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WHEN THIS WILD AREA BECAME A PARK, ANIMALS LEFT AND PEOPLE SUFFERED
Steve Raymond
April 27, 1981
Most people think parks are invariably good for wildlife. After all, look at all those bears and bison in Yellowstone; if the park didn't exist, there certainly would be a lot fewer of them. If that's true of Yellowstone, it must be true for other parks, even if on a much smaller scale, right?
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April 27, 1981

When This Wild Area Became A Park, Animals Left And People Suffered

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Since then it has attracted a great many people. Some began to scatter grain for the mallards. Soon, crows and pigeons discovered the handouts and moved in. Now mallards are rare, but crows and pigeons abound.

The park is a haven for another kind of life, too. At night the cars come. Their tires scream and their engines rumble as they race along the beach front. When they tire of racing, they sometimes go into the park itself—even though there are no roads and motor vehicles are prohibited. They drive onto the grassy field, which once was covered with brambles, and dig ruts in its surface. Two trees have been among the casualties.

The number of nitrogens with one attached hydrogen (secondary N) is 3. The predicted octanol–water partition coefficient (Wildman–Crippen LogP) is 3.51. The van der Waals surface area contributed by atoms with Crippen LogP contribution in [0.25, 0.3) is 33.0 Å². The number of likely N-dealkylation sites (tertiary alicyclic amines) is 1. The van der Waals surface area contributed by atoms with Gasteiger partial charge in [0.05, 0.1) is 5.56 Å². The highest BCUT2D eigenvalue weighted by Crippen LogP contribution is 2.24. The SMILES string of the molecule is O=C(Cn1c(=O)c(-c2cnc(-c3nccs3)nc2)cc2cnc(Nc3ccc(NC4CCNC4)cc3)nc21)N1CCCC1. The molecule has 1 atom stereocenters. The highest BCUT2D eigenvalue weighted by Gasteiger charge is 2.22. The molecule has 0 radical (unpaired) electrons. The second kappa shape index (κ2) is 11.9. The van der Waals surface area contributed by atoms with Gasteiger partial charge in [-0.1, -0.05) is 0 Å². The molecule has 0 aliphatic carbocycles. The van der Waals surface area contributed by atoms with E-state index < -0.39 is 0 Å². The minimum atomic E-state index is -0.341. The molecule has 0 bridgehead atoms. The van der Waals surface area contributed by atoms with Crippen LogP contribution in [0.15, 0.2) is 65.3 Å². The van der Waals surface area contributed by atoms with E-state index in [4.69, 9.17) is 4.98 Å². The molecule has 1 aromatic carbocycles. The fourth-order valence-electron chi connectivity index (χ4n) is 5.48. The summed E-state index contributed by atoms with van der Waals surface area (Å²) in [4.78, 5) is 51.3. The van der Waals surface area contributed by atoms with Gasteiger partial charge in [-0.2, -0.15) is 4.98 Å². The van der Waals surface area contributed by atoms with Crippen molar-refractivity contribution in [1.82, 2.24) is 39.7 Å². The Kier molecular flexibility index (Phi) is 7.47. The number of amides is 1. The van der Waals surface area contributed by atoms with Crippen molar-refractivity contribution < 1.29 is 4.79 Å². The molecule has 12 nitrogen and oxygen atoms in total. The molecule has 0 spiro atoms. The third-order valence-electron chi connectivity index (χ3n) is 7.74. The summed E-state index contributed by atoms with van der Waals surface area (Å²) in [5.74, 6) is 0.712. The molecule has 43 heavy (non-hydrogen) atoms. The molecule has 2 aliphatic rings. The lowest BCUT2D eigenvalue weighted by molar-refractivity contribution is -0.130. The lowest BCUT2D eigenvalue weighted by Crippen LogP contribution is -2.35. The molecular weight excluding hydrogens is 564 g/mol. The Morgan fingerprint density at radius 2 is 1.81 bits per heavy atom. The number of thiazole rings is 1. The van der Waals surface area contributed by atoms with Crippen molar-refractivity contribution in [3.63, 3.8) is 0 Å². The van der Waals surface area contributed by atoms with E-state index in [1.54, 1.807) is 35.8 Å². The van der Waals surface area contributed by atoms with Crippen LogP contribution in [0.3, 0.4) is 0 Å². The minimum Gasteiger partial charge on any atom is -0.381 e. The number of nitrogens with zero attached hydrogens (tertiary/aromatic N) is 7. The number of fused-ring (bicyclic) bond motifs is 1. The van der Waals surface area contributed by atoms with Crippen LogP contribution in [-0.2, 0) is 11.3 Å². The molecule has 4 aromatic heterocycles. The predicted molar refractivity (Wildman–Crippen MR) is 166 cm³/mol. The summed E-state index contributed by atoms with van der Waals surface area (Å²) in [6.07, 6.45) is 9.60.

Sometimes the damage is much worse. So far, at least two cars and a motorcycle have plunged over the bulkhead the city built to keep the sea from intruding on its new park. The motorcyclist won't be back; they found his body in Puget Sound.

The mornings disclose deep scars in the grass. Cans, bottles and other garbage are strewn on the grass where quail once hid their chicks and cock pheasants called.

So don't tell me that parks are always good for wildlife. I know of one that isn't.

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